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Upon the whole, we are inclined to leave this matter as it is until opportunity has been afforded carriers to adjust their tariffs and arrangements, and, if so advised, present this subject to Congress; provided, however, that in the meantime all carriers which do not publish and maintain import and export tariffs shall file with the Commission as promptly as possible a statement of the rates actually charged. It is evident that there must be uniformity in the enforcement of these provisions of the Act. One carrier cannot be expected to publish and maintain its tariffs while its competitor is relieved from that obligation. If the Act is not amended within a reasonable time, it will be our duty to enforce it as it is.

10 I. C. C. REP. with propriety, and indeed must be done, the practice is not without limit. Carriers should observe some due relation be tween charges which they impose upon domestic and foreign commerce. In this view it is important that the exact rates which are charged should be made public. A complaint received since the beginning of the present inquiry illustrates this. The complainant desired to ship the machinery for a stamp mill from Chicago to China. Being interested in a line of steamships between San Francisco and the East, his intention was to make shipment to San Francisco and thus to destination by his own line. Upon investigation, however, he learned that the rate from Chicago to San Francisco was $1.25 per hundred pounds, while from Chicago to Shanghai it was 90 cents per hundred pounds. The rate at that time from Shanghai to San Francisco was 20 cents per hundred pounds. Had he desired to lay down his stamp mill at San Francisco, he could have shipped it to Shanghai, and from Shanghai back for 15 cents per hundred pounds less than the direct rate from Chicago to San Francisco.

Our conclusion upon the whole subject is:

1. That the Act now requires the publication of import and export tariffs in the same manner as domestic tariffs.

2. That public policy urgently requires that the inland transportation of import and export commerce should be subject to the Act to regulate commerce, and that the publishing and maintaining of tariffs upon such traffic imposes in most instances no hardship upon the carrier. There may be cases in which a modification of this rule would be of service to the carrier without detriment to the public, and perhaps other instances in which such a modification should be granted in the interest of both the carrier and the public. This can only be accomplished by an amendment of the Act, since the provisions of that statute are mandatory, and the Commission has no power to modify their requirements.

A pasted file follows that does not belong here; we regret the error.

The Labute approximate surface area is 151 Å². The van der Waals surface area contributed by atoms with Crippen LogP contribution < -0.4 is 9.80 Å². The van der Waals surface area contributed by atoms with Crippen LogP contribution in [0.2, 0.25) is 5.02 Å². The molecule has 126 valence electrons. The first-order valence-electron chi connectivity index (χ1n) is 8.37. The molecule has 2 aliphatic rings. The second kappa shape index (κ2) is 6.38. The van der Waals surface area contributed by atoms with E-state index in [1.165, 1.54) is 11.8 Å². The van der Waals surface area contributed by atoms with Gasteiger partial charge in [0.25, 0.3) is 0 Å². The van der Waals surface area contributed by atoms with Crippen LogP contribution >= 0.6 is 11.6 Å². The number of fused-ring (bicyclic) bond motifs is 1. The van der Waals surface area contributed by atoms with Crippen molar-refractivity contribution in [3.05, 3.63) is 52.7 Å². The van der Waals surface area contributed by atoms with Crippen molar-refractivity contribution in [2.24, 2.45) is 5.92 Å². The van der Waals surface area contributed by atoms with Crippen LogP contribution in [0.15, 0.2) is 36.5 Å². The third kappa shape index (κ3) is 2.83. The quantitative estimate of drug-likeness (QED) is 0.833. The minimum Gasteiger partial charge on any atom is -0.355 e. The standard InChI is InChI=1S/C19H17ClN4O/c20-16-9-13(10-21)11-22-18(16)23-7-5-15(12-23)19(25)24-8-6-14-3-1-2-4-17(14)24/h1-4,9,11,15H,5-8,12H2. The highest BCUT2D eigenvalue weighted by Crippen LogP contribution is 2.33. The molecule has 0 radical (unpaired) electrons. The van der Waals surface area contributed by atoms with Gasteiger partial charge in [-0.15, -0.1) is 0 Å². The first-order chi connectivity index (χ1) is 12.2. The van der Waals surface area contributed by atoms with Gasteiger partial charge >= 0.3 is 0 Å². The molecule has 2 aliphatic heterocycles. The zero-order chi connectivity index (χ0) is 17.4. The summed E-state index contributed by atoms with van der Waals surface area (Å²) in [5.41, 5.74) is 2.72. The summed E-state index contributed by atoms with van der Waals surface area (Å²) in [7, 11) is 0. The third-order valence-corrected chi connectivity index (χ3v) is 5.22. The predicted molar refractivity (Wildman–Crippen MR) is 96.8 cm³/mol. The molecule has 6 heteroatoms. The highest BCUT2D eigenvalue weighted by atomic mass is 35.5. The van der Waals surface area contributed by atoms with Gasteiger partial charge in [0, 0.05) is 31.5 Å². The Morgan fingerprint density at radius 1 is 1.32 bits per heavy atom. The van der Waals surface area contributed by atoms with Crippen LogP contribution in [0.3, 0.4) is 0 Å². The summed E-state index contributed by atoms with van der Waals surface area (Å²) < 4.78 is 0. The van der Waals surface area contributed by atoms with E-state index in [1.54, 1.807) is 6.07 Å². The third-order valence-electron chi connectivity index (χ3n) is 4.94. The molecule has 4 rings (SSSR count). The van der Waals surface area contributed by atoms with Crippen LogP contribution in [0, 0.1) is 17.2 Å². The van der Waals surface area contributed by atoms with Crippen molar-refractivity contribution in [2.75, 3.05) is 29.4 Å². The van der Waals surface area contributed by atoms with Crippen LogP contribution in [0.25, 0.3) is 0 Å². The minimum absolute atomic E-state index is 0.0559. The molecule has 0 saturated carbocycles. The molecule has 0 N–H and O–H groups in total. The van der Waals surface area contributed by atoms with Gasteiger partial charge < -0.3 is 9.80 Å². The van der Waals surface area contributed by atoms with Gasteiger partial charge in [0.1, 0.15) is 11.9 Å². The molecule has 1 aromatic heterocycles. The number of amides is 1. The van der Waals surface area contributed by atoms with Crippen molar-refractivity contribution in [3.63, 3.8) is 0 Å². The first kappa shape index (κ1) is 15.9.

3. If carriers are to any extent relieved from giving the notice now required of advances and reductions in rates upon foreign commerce, they should in all cases file with the Commission the rates actually made and give such further notice to the public as may be possible.

Upon the whole, we are inclined to leave this matter as it is until opportunity has been afforded carriers to adjust their tariffs and arrangements, and, if so advised, present this subject to Congress; provided, however, that in the meantime all carriers which do not publish and maintain import and export tariffs shall file with the Commission as promptly as possible a statement of the rates actually charged. It is evident that there must be uniformity in the enforcement of these provisions of the Act. One carrier cannot be expected to publish and maiņtain its tariffs while its competitor is relieved from that obligation. If the Act is not amended within a reasonable time, it will be our duty to enforce it as it is.

10 I. C. C. REP.

THE CATTLE RAISERS' ASSOCIATION OF TEXAS, COMPLAINANT, AND THE CHICAGO LIVE STOCK EXCHANGE, INTERVENER,

V.

THE CHICAGO, BURLINGTON & QUINCY RAILROAD COMPANY; THE CHICAGO GREAT WESTERN RAILWAY COMPANY; THE CHICAGO & NORTHWESTERN RAILWAY COMPANY; THE CHICAGO, MILWAUKEE & ST. PAUL RAILWAY COMPANY; THE CHICAGO & ALTON RAILROAD COMPANY; THE CHICAGO, ROCK ISLAND & PACIFIC RAILWAY COMPANY; THE ATCHISON, TOPEKA & SANTA FE RAILWAY COMPANY; THE WABASH RAILROAD COMPANY; AND THE ILLINOIS CENTRAL RAILROAD COMPANY.

Decided March 4, 1904.